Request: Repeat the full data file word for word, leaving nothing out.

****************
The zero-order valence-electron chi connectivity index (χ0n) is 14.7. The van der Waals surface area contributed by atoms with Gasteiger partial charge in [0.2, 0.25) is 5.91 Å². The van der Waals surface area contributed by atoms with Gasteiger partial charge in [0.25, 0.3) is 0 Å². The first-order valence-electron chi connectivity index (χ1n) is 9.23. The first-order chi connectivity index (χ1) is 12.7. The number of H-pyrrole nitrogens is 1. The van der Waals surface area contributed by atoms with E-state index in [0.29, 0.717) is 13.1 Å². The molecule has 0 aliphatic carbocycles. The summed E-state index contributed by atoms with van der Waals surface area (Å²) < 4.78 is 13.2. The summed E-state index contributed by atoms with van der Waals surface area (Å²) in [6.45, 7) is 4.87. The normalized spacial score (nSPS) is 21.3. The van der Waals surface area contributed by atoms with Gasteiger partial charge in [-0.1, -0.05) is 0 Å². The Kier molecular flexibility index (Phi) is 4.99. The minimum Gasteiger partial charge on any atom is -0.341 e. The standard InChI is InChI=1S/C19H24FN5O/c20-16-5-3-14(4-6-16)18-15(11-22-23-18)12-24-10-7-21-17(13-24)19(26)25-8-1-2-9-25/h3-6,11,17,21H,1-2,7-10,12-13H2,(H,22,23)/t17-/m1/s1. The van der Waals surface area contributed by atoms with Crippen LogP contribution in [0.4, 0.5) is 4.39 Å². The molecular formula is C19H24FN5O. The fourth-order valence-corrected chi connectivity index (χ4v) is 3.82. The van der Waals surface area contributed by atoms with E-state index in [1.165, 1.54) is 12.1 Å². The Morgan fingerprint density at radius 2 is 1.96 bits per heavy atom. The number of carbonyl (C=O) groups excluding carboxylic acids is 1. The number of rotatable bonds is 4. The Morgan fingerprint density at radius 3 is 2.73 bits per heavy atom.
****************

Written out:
The zero-order valence-electron chi connectivity index (χ0n) is 14.7. The van der Waals surface area contributed by atoms with Gasteiger partial charge in [0.2, 0.25) is 5.91 Å². The van der Waals surface area contributed by atoms with Gasteiger partial charge in [0.25, 0.3) is 0 Å². The first-order valence-electron chi connectivity index (χ1n) is 9.23. The first-order chi connectivity index (χ1) is 12.7. The number of H-pyrrole nitrogens is 1. The van der Waals surface area contributed by atoms with E-state index in [0.29, 0.717) is 13.1 Å². The molecule has 0 aliphatic carbocycles. The summed E-state index contributed by atoms with van der Waals surface area (Å²) < 4.78 is 13.2. The summed E-state index contributed by atoms with van der Waals surface area (Å²) in [6.45, 7) is 4.87. The normalized spacial score (nSPS) is 21.3. The van der Waals surface area contributed by atoms with Gasteiger partial charge in [-0.1, -0.05) is 0 Å². The Kier molecular flexibility index (Phi) is 4.99. The minimum Gasteiger partial charge on any atom is -0.341 e. The standard InChI is InChI=1S/C19H24FN5O/c20-16-5-3-14(4-6-16)18-15(11-22-23-18)12-24-10-7-21-17(13-24)19(26)25-8-1-2-9-25/h3-6,11,17,21H,1-2,7-10,12-13H2,(H,22,23)/t17-/m1/s1. The van der Waals surface area contributed by atoms with Crippen LogP contribution in [0.4, 0.5) is 4.39 Å². The molecular formula is C19H24FN5O. The fourth-order valence-corrected chi connectivity index (χ4v) is 3.82. The van der Waals surface area contributed by atoms with E-state index in [1.165, 1.54) is 12.1 Å². The Morgan fingerprint density at radius 2 is 1.96 bits per heavy atom. The number of carbonyl (C=O) groups excluding carboxylic acids is 1. The number of rotatable bonds is 4. The Morgan fingerprint density at radius 3 is 2.73 bits per heavy atom.